Sixth. The said city of Clinton may at its option and election, purchase of the Clinton and Illinois Bridge Company and its assigns, the said bridge so erected, at the expiration of ten years from the date of its completion, or at any ten years period thereafter, upon paying to said company or its assigns, the amount of actual cash capital invested therein, exclusive of the amount received from said tax. And in the event that the revenues derived from said bridge shall not have been sufficient to pay said company, after deducting necessary repairs and interest upon bounded indebtedness as aforesaid, an amount equal to eight per cent, computed annually upon the actual cost of said bridge, exclusive of the amount realized from said tax, and the bounded indebtedness of said company, then said city to pay to said company such additional amount as may be necessary to make the net revenue as aforesaid equal to eight per cent per annum, computed annually, from the date of expenditure to the date of purchase by said city.
Seventh. A majority of the board of directors of said Clinton and Illinois Bridge Company or its assigns shall always be residents of said city of Clinton.
On May 28, 1889, Mayor Chase called a special election of the legal and qualified voters of the city of Clinton to vote upon the question of aiding the Clinton and Illinois Bridge Company. The election was held June 11, 1889, and resulted in a majority of 921 in favor of the bridge tax. The stock subscription books of the bridge company were opened on Friday, June 14, 1889, and at 3 o’clock on Monday, June 17, the last share was taken.
The next morning after the election the AGE published the following editorial which today will be found very interesting reading:
Magic figures are these. They are the figures which mark the commencement of a grand era of prosperity for Clinton.
After a warmly contested election the citizens of Clinton say they are in favor of a bridge over the Mississippi river. They say it with emphasis, and even those who did not say so at the polls, cheerfully acquiesce in the will of the majority.
This is but the commencement of the end. It is the injection of new blood into Clinton’s veins. It was the one thing needed to lift Clinton out of the rapidly growing rut it was in. It came in the nick of time to give the city an opportunity to tell the world that there was no better locality in the valley of the upper Mississippi for the investment of capital that would give employment to labor than Clinton.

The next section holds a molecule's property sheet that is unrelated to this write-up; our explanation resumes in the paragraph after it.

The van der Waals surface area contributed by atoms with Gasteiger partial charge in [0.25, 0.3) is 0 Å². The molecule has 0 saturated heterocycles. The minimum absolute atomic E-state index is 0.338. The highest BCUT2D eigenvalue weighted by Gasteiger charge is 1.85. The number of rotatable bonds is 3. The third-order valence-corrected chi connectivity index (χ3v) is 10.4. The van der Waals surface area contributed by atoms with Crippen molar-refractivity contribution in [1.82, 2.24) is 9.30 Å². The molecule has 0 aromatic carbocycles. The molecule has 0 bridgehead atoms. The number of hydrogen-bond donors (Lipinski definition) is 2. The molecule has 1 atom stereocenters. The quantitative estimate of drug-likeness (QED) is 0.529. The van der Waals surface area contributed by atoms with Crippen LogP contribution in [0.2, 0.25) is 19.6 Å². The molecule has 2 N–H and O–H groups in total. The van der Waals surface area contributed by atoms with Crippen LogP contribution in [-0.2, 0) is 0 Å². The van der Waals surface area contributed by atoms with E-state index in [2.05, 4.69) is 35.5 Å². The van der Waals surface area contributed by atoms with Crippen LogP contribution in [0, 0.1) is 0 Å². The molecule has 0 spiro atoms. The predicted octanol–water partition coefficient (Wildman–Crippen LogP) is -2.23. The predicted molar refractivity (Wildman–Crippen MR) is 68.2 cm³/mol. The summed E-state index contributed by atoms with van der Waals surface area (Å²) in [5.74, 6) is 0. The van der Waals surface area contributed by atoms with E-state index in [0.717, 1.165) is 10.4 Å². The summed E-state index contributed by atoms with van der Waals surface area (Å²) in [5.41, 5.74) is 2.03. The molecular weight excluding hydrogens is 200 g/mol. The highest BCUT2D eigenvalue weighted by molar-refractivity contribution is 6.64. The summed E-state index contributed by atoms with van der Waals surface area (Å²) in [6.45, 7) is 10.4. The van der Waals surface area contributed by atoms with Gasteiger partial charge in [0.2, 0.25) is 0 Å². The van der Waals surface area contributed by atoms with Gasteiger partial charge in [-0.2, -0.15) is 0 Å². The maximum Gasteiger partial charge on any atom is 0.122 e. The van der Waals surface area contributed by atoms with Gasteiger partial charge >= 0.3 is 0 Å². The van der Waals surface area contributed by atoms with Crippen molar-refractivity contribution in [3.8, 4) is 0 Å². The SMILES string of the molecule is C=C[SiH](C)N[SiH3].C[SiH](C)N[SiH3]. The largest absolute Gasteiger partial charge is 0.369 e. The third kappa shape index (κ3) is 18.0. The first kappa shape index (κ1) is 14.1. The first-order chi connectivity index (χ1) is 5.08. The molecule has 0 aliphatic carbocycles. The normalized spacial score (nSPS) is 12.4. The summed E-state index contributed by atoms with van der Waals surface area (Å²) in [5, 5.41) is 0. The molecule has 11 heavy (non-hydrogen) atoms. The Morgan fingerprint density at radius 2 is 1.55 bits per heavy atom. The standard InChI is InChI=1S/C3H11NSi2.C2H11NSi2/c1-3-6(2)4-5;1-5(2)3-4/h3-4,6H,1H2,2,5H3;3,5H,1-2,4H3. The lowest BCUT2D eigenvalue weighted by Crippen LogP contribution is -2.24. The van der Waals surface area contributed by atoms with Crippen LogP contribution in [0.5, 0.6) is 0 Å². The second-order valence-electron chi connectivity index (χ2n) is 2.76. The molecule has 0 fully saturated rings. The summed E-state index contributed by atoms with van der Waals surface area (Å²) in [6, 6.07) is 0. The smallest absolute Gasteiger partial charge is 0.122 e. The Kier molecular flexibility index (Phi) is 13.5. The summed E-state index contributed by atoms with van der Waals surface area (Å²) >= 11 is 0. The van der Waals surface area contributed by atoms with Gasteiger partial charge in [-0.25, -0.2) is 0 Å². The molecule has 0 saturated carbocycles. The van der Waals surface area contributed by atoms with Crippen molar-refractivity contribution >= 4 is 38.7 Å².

A high bridge to cost $175,000 to be built.
The most important business thoroughfares of the city being paved with brick.
More than five miles of additional mains being laid by the Water Works Company.
The extension to the bluffs of the street railway.
An extensive pork and beef packing house about to be established.
All these things are new things. They are the things which tell the outside world the story of Clinton’s enterprise and grit.
Capital likes a place where there is a large amount of get up and get. It likes a place that can show good reasons for expected growth. Capital can’t help liking Clinton if it will only come and look Clinton over.
The AGE don’t claim that there is a boom on. It claims for Clinton all that booms can do and that too without a boom.
There is nothing ephemeral about Clinton. It has not come up in a day to go down in a month. Its growth has been steady and substantial, and in non manner speculative.
Its manufactories are all prospering. Its railroads are the great trunk lines which are rapidly transforming the wilderness into a garden. It is tributary to as rich a soil and as highly cultivated as the west affords. In a word it is a live city and it wants capital to come and engage in business.
That it is a live city there need be no better evidence produced than the fact that it has just voted upon itself a tax of five percent on its assessed valuation as an outright donation in aid of the construction of a wagon bridge over the Mississippi river.
It is a princely donation made by a generous spirited people. It is a donation made by a people who believe it will be returned tenfold in the speedy growth of the city and in the new traffic such an improvement will create.